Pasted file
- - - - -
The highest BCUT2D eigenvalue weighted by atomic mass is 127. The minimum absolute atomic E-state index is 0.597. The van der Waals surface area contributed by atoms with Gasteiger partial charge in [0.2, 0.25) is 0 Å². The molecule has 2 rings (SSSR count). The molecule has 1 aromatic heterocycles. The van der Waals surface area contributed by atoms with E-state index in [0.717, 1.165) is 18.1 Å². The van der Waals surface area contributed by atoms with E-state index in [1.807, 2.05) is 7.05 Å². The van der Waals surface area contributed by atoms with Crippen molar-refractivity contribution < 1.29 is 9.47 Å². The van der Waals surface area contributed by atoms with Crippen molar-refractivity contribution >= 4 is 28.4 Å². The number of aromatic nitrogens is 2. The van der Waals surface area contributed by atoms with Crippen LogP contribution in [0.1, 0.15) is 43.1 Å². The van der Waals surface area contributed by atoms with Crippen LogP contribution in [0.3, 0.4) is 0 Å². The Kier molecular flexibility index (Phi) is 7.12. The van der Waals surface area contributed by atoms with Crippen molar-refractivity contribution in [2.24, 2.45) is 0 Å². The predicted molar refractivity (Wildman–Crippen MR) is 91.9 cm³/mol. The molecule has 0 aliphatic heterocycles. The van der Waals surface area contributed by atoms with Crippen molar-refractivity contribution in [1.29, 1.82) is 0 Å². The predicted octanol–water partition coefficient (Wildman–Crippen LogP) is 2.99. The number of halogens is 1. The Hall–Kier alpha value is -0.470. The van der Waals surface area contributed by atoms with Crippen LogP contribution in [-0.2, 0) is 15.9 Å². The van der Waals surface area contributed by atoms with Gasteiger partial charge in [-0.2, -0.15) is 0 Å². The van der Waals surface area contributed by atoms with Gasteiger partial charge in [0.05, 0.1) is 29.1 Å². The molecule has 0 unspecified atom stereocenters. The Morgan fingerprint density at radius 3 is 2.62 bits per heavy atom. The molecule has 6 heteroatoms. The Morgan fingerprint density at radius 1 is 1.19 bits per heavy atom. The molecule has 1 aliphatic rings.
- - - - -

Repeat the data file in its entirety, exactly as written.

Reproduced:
The highest BCUT2D eigenvalue weighted by atomic mass is 127. The minimum absolute atomic E-state index is 0.597. The van der Waals surface area contributed by atoms with Gasteiger partial charge in [0.2, 0.25) is 0 Å². The molecule has 2 rings (SSSR count). The molecule has 1 aromatic heterocycles. The van der Waals surface area contributed by atoms with E-state index in [0.717, 1.165) is 18.1 Å². The van der Waals surface area contributed by atoms with E-state index in [1.807, 2.05) is 7.05 Å². The van der Waals surface area contributed by atoms with Crippen molar-refractivity contribution < 1.29 is 9.47 Å². The van der Waals surface area contributed by atoms with Crippen molar-refractivity contribution >= 4 is 28.4 Å². The number of aromatic nitrogens is 2. The van der Waals surface area contributed by atoms with Crippen LogP contribution in [0.1, 0.15) is 43.1 Å². The van der Waals surface area contributed by atoms with Crippen LogP contribution in [0.3, 0.4) is 0 Å². The Kier molecular flexibility index (Phi) is 7.12. The van der Waals surface area contributed by atoms with Crippen molar-refractivity contribution in [2.24, 2.45) is 0 Å². The predicted molar refractivity (Wildman–Crippen MR) is 91.9 cm³/mol. The molecule has 0 aliphatic heterocycles. The van der Waals surface area contributed by atoms with Crippen molar-refractivity contribution in [1.29, 1.82) is 0 Å². The predicted octanol–water partition coefficient (Wildman–Crippen LogP) is 2.99. The number of halogens is 1. The Hall–Kier alpha value is -0.470. The van der Waals surface area contributed by atoms with Crippen LogP contribution in [-0.2, 0) is 15.9 Å². The van der Waals surface area contributed by atoms with Gasteiger partial charge in [-0.2, -0.15) is 0 Å². The van der Waals surface area contributed by atoms with Gasteiger partial charge in [0.05, 0.1) is 29.1 Å². The molecule has 0 unspecified atom stereocenters. The Morgan fingerprint density at radius 3 is 2.62 bits per heavy atom. The molecule has 6 heteroatoms. The Morgan fingerprint density at radius 1 is 1.19 bits per heavy atom. The molecule has 1 aliphatic rings.